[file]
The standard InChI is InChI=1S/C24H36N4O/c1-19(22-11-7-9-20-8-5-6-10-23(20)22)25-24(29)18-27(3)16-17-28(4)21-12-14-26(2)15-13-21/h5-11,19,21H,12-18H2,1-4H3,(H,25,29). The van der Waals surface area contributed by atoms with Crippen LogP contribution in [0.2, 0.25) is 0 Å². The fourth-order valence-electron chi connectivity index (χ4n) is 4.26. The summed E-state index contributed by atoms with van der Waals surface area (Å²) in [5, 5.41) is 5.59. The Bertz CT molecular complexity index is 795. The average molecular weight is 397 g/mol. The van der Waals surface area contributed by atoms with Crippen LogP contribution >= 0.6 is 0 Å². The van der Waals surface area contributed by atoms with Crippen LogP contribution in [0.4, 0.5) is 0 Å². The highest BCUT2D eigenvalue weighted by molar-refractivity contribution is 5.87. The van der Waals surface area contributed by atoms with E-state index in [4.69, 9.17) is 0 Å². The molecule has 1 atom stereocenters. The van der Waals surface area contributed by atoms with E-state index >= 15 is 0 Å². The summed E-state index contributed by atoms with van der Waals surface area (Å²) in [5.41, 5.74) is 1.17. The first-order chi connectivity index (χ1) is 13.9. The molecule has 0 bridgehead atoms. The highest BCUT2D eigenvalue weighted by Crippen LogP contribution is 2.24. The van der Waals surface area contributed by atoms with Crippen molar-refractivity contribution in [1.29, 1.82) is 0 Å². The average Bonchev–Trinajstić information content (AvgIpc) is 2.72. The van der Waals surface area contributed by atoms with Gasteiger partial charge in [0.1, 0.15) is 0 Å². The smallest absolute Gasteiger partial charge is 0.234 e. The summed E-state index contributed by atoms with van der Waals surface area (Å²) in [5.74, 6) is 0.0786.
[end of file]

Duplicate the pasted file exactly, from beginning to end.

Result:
The standard InChI is InChI=1S/C24H36N4O/c1-19(22-11-7-9-20-8-5-6-10-23(20)22)25-24(29)18-27(3)16-17-28(4)21-12-14-26(2)15-13-21/h5-11,19,21H,12-18H2,1-4H3,(H,25,29). The van der Waals surface area contributed by atoms with Crippen LogP contribution in [0.2, 0.25) is 0 Å². The fourth-order valence-electron chi connectivity index (χ4n) is 4.26. The summed E-state index contributed by atoms with van der Waals surface area (Å²) in [5, 5.41) is 5.59. The Bertz CT molecular complexity index is 795. The average molecular weight is 397 g/mol. The van der Waals surface area contributed by atoms with Crippen LogP contribution >= 0.6 is 0 Å². The van der Waals surface area contributed by atoms with Crippen LogP contribution in [0.4, 0.5) is 0 Å². The highest BCUT2D eigenvalue weighted by molar-refractivity contribution is 5.87. The van der Waals surface area contributed by atoms with E-state index in [4.69, 9.17) is 0 Å². The molecule has 1 atom stereocenters. The van der Waals surface area contributed by atoms with E-state index >= 15 is 0 Å². The summed E-state index contributed by atoms with van der Waals surface area (Å²) in [5.41, 5.74) is 1.17. The first-order chi connectivity index (χ1) is 13.9. The molecule has 0 bridgehead atoms. The highest BCUT2D eigenvalue weighted by Crippen LogP contribution is 2.24. The van der Waals surface area contributed by atoms with Crippen molar-refractivity contribution in [1.29, 1.82) is 0 Å². The average Bonchev–Trinajstić information content (AvgIpc) is 2.72. The van der Waals surface area contributed by atoms with Gasteiger partial charge in [0.1, 0.15) is 0 Å². The smallest absolute Gasteiger partial charge is 0.234 e. The summed E-state index contributed by atoms with van der Waals surface area (Å²) in [5.74, 6) is 0.0786.